The Western world in fact neither then nor later ignored the Rape of Nanking. American attention was riveted on the lower Yangtze in December of 1937, not least because in the course of their attack Japanese planes sank the U.S. gunboat Panay. Jammed with refugees, the 450-ton, two-stack ship was anchored in the river just above Nanjing and conspicuously identified by huge American flags spread over its fore and aft decks and flying from every mast. Unknown to the American public at the time, the Panay was also not so innocently serving as a radio-communications link between the city's wasting garrison and the departed Chiang Kai-shek. The uproar in the United States over the sinking subsided only after a series of highly publicized apologies by the Japanese Foreign Minister, the removal from command of the Japanese officer whose flyers were responsible for the sinking, a Japanese naval salute to the people killed in the attack, and the Japanese government's offer of a $2.2 million indemnity—all actions, not incidentally, that testified both to official remorse and to considerable anxiety within the Japanese government about its ability to control local commanders and individual combatants in China. At the same time, American newspapers carried extensive and lurid coverage of the Rape of Nanking. "Wholesale looting, the violation of women, the murder of civilians, the eviction of Chinese from their homes, mass executions of war prisoners and the impressing of able-bodied men turned Nanking into a city of terror," F. Tillman Durdin reported beneath banner headlines on the front page of The New York Times on December 18, 1937. The Rape of Nanking later became a staple of wartime anti-Japanese propaganda, especially in Frank Capra's Battle of China, one of several films in his "Why We Fight" series that were screened for millions of U.S. troops in training camps and millions of civilians in commercial movie theaters throughout the United States.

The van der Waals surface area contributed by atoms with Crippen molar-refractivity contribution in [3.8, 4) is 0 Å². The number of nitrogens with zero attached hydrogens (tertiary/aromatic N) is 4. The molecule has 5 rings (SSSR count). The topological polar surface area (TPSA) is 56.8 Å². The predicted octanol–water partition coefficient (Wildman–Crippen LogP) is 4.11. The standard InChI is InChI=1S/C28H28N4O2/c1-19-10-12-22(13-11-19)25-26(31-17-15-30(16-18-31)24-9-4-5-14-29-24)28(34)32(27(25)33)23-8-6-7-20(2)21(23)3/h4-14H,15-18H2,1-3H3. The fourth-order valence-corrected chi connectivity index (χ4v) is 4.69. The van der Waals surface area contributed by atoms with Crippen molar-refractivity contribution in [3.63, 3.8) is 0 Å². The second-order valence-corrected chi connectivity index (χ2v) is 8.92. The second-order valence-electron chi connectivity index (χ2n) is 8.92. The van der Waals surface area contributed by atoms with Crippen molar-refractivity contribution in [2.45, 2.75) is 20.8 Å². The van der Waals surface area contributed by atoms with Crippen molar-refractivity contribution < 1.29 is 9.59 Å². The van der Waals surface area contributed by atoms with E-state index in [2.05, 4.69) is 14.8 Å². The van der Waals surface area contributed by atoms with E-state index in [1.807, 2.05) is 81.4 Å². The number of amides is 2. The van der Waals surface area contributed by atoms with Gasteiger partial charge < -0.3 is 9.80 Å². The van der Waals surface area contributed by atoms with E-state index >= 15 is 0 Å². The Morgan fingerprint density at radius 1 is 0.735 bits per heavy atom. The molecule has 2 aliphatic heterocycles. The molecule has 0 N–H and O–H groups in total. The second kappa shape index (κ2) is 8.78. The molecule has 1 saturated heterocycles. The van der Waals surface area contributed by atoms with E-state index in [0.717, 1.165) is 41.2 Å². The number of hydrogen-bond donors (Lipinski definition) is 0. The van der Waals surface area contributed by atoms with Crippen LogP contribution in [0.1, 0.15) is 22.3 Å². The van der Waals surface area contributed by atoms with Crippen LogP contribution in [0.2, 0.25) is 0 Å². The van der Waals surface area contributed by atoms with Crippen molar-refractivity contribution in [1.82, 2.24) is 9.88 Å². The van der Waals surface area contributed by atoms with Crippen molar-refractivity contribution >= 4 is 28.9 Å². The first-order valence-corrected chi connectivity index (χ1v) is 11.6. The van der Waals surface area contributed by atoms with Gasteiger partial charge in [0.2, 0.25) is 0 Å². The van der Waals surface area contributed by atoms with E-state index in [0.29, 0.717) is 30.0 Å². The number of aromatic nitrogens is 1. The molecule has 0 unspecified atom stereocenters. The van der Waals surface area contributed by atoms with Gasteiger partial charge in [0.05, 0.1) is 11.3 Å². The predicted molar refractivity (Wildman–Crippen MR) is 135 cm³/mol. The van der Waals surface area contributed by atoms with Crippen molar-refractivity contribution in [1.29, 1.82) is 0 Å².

Nor is Chang entirely correct that Japan has obstinately refused to acknowledge its wartime crimes, let alone express regret for them. That accusation has become a cliché of Western criticism of Japan in recent years, perhaps most notably in Ian Buruma's study of war memories in Germany and Japan, The Wages of Guilt (1994), whose general thesis might be summarized as "Germany remembers too much, Japan too little." To be sure, the Japanese Ministry of Education in the early 1980s did try to discourage mentioning Nanjing and other wartime unpleasantries in secondary school textbooks, and a Japanese distributor did (unsuccessfully) attempt in 1988 to cut a thirty-second sequence depicting the Rape of Nanking from Bernardo Bertolucci's film The Last Emperor. And it remains true that reverential visits to Tokyo's Yasukuni Shrine, honoring Japan's military dead, including war criminals, are still obligatory for right-wing Japanese politicians. But a vocal Japanese left has long kept the memory of Nanjing alive. It is also true, as John Dower recently pointed out, that on June 9, 1995, the lower house of the Japanese Diet expressed "deep remorse" (fukai hansei) for the suffering that Japan inflicted on other peoples during the Second World War, and that two recent Japanese Prime Ministers have tendered clear apologies (owabi) for Imperial Japan's offenses against other nations. Dower additionally noted that "popular Japanese discourse concerning ... war responsibility ... is more diversified than usually is appreciated outside Japan," and that "the non-Japanese media [have] also generally failed to report that current textbooks approved by the conservative Ministry of Education speak more frankly about Japanese aggression and atrocities than was the case up through the 1980s."
As atrocities follow war, so history follows atrocities—a lesson that this book doggedly demonstrates. And even in a culture as muted as Japan's, murder will eventually out. It remains, however, to explain it, as this book only imperfectly does.